If there's one resolution that's ripe for big promises and crushing failure, it's the vague intent to do "better" with your finances. Whether it's to "spend less money" or a promise to "save more", here are some more specific goals you should try:
"I will create and stick to a monthly (or weekly) budget." Instead of promising to "shop less" for the entire year, take a look at your monthly budget for January and allocate everything to a specific purpose. If you've never done this before, start with our Adult Budgeting 101 guide and track it with a tool like Mint. Then, make sure you review and tweak it it every week or month (that's the actionable part) to make sure you stick to it.
"I'm going to set aside money automatically." As long as you budget well, there's no need to "resolve" to save anything. You can split your direct deposits, schedule automatic withdrawals to external accounts, or use banks like Simple that allow you to slowly withdraw small amounts of money over time.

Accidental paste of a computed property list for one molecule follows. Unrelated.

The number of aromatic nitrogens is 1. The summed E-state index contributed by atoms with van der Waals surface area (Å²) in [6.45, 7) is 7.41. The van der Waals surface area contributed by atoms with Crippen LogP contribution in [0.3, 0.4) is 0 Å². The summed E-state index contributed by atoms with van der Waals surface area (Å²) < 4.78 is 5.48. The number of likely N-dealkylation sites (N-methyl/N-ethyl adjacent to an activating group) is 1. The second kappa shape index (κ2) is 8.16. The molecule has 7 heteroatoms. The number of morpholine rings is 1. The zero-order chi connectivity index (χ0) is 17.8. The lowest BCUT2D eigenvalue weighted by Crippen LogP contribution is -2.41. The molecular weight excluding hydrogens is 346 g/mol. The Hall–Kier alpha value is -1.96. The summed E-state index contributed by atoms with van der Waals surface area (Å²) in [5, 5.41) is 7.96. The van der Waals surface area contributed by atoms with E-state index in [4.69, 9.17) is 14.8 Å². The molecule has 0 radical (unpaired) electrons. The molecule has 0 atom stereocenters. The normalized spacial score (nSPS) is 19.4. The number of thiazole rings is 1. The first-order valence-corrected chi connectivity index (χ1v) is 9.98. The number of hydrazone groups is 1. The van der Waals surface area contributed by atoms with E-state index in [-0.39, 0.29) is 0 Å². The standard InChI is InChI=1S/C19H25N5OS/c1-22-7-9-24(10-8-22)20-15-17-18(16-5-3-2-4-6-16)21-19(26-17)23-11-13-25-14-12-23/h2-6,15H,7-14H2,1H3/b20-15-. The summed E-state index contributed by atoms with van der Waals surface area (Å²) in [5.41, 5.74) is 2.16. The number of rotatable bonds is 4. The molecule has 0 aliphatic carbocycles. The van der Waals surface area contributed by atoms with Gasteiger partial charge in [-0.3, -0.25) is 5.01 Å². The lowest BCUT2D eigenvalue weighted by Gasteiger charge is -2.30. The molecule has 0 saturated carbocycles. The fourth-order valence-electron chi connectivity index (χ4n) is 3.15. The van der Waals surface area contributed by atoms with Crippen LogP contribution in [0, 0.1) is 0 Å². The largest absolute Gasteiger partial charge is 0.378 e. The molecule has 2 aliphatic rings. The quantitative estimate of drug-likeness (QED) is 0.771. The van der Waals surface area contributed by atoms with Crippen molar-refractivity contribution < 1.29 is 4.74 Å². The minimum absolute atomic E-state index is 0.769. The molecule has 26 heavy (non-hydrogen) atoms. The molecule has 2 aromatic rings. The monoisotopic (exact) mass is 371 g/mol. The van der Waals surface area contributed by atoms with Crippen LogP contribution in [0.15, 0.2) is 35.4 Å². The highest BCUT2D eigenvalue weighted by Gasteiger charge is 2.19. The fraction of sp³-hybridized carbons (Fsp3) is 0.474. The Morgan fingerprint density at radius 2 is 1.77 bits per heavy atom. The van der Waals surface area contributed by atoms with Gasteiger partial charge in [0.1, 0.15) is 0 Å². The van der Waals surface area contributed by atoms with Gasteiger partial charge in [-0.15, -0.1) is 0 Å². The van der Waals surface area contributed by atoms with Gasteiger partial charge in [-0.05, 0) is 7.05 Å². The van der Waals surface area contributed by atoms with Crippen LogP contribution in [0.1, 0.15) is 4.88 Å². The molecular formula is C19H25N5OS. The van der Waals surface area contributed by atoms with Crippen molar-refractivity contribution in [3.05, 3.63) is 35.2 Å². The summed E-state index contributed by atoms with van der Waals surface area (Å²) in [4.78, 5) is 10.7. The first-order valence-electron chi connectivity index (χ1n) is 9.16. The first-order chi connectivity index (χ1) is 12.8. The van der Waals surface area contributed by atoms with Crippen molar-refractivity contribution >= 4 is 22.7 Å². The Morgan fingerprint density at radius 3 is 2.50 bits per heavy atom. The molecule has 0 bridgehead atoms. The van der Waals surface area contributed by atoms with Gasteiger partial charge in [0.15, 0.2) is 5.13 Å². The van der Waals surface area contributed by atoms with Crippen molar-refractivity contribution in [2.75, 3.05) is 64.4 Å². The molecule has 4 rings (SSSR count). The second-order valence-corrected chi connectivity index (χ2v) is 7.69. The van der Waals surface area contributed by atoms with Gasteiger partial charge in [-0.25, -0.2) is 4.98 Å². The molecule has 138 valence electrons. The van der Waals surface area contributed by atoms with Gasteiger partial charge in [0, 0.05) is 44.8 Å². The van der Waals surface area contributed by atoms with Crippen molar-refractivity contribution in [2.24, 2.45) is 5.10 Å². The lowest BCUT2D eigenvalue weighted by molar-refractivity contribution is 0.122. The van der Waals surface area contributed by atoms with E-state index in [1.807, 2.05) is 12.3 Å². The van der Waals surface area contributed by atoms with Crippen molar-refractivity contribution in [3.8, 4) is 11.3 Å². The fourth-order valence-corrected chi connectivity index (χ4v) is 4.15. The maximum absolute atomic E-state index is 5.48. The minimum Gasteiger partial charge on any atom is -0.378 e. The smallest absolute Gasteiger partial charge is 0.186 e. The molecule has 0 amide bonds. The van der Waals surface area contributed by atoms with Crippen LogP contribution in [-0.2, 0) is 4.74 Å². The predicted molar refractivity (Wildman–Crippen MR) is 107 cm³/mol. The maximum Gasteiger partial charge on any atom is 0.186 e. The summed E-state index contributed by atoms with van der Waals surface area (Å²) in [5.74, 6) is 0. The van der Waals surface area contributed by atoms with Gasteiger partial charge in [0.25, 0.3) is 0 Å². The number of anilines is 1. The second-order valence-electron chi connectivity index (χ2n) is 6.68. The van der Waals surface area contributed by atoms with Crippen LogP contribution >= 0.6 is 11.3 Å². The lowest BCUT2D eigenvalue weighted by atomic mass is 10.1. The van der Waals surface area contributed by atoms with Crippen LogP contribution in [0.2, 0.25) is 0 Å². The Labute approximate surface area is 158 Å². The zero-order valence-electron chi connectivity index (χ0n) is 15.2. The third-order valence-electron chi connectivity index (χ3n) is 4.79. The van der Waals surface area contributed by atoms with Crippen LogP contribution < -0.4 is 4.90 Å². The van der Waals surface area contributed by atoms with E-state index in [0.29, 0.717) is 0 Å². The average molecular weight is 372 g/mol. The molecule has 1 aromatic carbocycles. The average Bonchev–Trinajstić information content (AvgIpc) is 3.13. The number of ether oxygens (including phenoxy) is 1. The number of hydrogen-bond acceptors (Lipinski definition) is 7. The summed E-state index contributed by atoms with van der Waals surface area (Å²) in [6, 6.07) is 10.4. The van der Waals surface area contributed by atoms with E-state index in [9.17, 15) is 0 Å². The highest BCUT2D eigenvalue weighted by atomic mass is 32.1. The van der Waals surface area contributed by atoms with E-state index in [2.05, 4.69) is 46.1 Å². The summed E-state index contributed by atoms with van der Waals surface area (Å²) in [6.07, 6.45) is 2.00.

"I'll cut down these three major bills." You can refrain from getting Starbucks every day, which will save you $4-5 a day or about $100 or so a month. However, another way to save is to shave $200 off your car payment or power bill, which is stressful less frequently and can potentially yield a much higher reward. Your three biggest expenses are probably housing, transportation and food, so if you're looking to save money, start there.
The best part about financial resolutions is that they're easy to quantify. If you want to improve your finances in the new year, start by picking a number. Whether it's for the year, the month, or the day, giving yourself a specific amount of money you want to save can help narrow down your resolution to something that's specific enough to pull off.